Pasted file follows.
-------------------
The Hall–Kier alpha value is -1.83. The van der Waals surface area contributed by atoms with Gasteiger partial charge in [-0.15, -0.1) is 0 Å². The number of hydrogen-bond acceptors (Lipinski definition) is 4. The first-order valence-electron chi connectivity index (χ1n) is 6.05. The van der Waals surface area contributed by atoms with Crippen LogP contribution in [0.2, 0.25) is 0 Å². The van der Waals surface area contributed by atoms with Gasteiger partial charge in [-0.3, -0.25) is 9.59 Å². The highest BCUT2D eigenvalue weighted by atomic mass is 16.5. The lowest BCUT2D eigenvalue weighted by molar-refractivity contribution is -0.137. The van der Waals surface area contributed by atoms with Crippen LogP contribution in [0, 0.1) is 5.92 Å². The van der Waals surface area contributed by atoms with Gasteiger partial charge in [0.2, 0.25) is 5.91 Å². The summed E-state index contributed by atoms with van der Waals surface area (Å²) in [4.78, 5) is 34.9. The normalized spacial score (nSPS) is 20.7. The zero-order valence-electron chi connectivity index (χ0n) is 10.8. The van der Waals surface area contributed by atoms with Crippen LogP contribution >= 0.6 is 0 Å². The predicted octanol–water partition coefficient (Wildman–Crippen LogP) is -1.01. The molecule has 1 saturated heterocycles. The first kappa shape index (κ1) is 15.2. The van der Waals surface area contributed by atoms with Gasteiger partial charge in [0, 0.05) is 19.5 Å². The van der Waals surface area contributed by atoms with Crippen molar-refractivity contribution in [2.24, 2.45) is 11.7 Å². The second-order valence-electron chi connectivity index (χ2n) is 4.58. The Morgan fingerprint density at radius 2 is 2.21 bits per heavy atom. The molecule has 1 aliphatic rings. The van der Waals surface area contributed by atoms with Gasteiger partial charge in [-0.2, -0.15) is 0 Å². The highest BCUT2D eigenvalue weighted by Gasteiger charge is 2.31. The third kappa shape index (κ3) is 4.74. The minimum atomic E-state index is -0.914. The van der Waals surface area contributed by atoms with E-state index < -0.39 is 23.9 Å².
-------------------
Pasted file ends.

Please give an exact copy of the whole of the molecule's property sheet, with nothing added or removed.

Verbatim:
The Hall–Kier alpha value is -1.83. The van der Waals surface area contributed by atoms with Gasteiger partial charge in [-0.15, -0.1) is 0 Å². The number of hydrogen-bond acceptors (Lipinski definition) is 4. The first-order valence-electron chi connectivity index (χ1n) is 6.05. The van der Waals surface area contributed by atoms with Crippen LogP contribution in [0.2, 0.25) is 0 Å². The van der Waals surface area contributed by atoms with Gasteiger partial charge in [-0.3, -0.25) is 9.59 Å². The highest BCUT2D eigenvalue weighted by atomic mass is 16.5. The lowest BCUT2D eigenvalue weighted by molar-refractivity contribution is -0.137. The van der Waals surface area contributed by atoms with Crippen LogP contribution in [0, 0.1) is 5.92 Å². The van der Waals surface area contributed by atoms with Gasteiger partial charge in [0.2, 0.25) is 5.91 Å². The summed E-state index contributed by atoms with van der Waals surface area (Å²) in [4.78, 5) is 34.9. The normalized spacial score (nSPS) is 20.7. The zero-order valence-electron chi connectivity index (χ0n) is 10.8. The van der Waals surface area contributed by atoms with Crippen LogP contribution >= 0.6 is 0 Å². The predicted octanol–water partition coefficient (Wildman–Crippen LogP) is -1.01. The molecule has 1 saturated heterocycles. The first kappa shape index (κ1) is 15.2. The van der Waals surface area contributed by atoms with Gasteiger partial charge in [0, 0.05) is 19.5 Å². The van der Waals surface area contributed by atoms with Crippen molar-refractivity contribution in [2.24, 2.45) is 11.7 Å². The second-order valence-electron chi connectivity index (χ2n) is 4.58. The Morgan fingerprint density at radius 2 is 2.21 bits per heavy atom. The molecule has 1 aliphatic rings. The van der Waals surface area contributed by atoms with Gasteiger partial charge in [-0.2, -0.15) is 0 Å². The highest BCUT2D eigenvalue weighted by Gasteiger charge is 2.31. The third kappa shape index (κ3) is 4.74. The minimum atomic E-state index is -0.914. The van der Waals surface area contributed by atoms with E-state index < -0.39 is 23.9 Å².